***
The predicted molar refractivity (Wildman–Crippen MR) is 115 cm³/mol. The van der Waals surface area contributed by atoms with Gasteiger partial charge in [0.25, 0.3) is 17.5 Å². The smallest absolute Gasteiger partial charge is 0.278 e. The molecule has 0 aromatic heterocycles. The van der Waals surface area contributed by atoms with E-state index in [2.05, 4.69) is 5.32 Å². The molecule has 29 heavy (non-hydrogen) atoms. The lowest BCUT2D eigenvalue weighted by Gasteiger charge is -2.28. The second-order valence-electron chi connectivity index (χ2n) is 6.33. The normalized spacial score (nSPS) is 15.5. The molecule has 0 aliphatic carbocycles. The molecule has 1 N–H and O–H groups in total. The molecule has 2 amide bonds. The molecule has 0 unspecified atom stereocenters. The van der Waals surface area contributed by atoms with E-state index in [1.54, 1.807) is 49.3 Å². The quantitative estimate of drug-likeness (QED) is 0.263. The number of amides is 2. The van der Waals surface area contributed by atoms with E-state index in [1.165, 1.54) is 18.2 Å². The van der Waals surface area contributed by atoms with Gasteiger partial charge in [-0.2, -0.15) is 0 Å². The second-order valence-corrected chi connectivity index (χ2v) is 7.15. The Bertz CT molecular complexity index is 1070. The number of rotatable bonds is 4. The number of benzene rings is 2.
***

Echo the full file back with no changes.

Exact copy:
The predicted molar refractivity (Wildman–Crippen MR) is 115 cm³/mol. The van der Waals surface area contributed by atoms with Gasteiger partial charge in [0.25, 0.3) is 17.5 Å². The smallest absolute Gasteiger partial charge is 0.278 e. The molecule has 0 aromatic heterocycles. The van der Waals surface area contributed by atoms with E-state index in [2.05, 4.69) is 5.32 Å². The molecule has 29 heavy (non-hydrogen) atoms. The lowest BCUT2D eigenvalue weighted by Gasteiger charge is -2.28. The second-order valence-electron chi connectivity index (χ2n) is 6.33. The normalized spacial score (nSPS) is 15.5. The molecule has 0 aliphatic carbocycles. The molecule has 1 N–H and O–H groups in total. The molecule has 2 amide bonds. The molecule has 0 unspecified atom stereocenters. The van der Waals surface area contributed by atoms with E-state index in [1.54, 1.807) is 49.3 Å². The quantitative estimate of drug-likeness (QED) is 0.263. The number of amides is 2. The van der Waals surface area contributed by atoms with E-state index in [1.165, 1.54) is 18.2 Å². The van der Waals surface area contributed by atoms with Gasteiger partial charge in [-0.2, -0.15) is 0 Å². The second-order valence-corrected chi connectivity index (χ2v) is 7.15. The Bertz CT molecular complexity index is 1070. The number of rotatable bonds is 4. The number of benzene rings is 2.